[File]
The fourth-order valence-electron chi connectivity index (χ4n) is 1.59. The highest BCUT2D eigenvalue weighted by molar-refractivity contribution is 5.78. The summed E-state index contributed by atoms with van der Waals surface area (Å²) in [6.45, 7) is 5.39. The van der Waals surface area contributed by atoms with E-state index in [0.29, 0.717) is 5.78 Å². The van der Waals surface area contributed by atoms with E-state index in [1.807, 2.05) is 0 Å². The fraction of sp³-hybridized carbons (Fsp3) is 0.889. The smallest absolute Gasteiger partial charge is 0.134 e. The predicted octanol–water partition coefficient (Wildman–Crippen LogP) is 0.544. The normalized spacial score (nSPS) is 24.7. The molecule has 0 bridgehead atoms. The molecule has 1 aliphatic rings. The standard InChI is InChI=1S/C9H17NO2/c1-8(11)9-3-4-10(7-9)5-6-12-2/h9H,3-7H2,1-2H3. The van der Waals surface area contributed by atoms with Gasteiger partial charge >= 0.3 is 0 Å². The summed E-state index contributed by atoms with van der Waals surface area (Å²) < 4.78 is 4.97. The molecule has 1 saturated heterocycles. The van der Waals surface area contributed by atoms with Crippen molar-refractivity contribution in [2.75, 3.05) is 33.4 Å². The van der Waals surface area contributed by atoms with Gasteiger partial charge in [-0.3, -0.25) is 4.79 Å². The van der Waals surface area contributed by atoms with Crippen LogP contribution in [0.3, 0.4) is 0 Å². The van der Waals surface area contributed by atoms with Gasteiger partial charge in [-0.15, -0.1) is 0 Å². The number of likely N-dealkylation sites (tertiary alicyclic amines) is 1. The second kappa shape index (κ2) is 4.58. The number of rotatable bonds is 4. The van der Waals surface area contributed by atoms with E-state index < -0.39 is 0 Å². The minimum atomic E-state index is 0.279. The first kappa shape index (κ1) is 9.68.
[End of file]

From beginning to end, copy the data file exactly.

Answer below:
The fourth-order valence-electron chi connectivity index (χ4n) is 1.59. The highest BCUT2D eigenvalue weighted by molar-refractivity contribution is 5.78. The summed E-state index contributed by atoms with van der Waals surface area (Å²) in [6.45, 7) is 5.39. The van der Waals surface area contributed by atoms with E-state index in [0.29, 0.717) is 5.78 Å². The van der Waals surface area contributed by atoms with E-state index in [1.807, 2.05) is 0 Å². The fraction of sp³-hybridized carbons (Fsp3) is 0.889. The smallest absolute Gasteiger partial charge is 0.134 e. The predicted octanol–water partition coefficient (Wildman–Crippen LogP) is 0.544. The normalized spacial score (nSPS) is 24.7. The molecule has 0 bridgehead atoms. The molecule has 1 aliphatic rings. The standard InChI is InChI=1S/C9H17NO2/c1-8(11)9-3-4-10(7-9)5-6-12-2/h9H,3-7H2,1-2H3. The van der Waals surface area contributed by atoms with Gasteiger partial charge >= 0.3 is 0 Å². The summed E-state index contributed by atoms with van der Waals surface area (Å²) < 4.78 is 4.97. The molecule has 1 saturated heterocycles. The van der Waals surface area contributed by atoms with Crippen molar-refractivity contribution in [2.75, 3.05) is 33.4 Å². The van der Waals surface area contributed by atoms with Gasteiger partial charge in [-0.3, -0.25) is 4.79 Å². The van der Waals surface area contributed by atoms with Crippen LogP contribution in [0.3, 0.4) is 0 Å². The van der Waals surface area contributed by atoms with Gasteiger partial charge in [-0.15, -0.1) is 0 Å². The number of likely N-dealkylation sites (tertiary alicyclic amines) is 1. The second kappa shape index (κ2) is 4.58. The number of rotatable bonds is 4. The van der Waals surface area contributed by atoms with E-state index < -0.39 is 0 Å². The minimum atomic E-state index is 0.279. The first kappa shape index (κ1) is 9.68.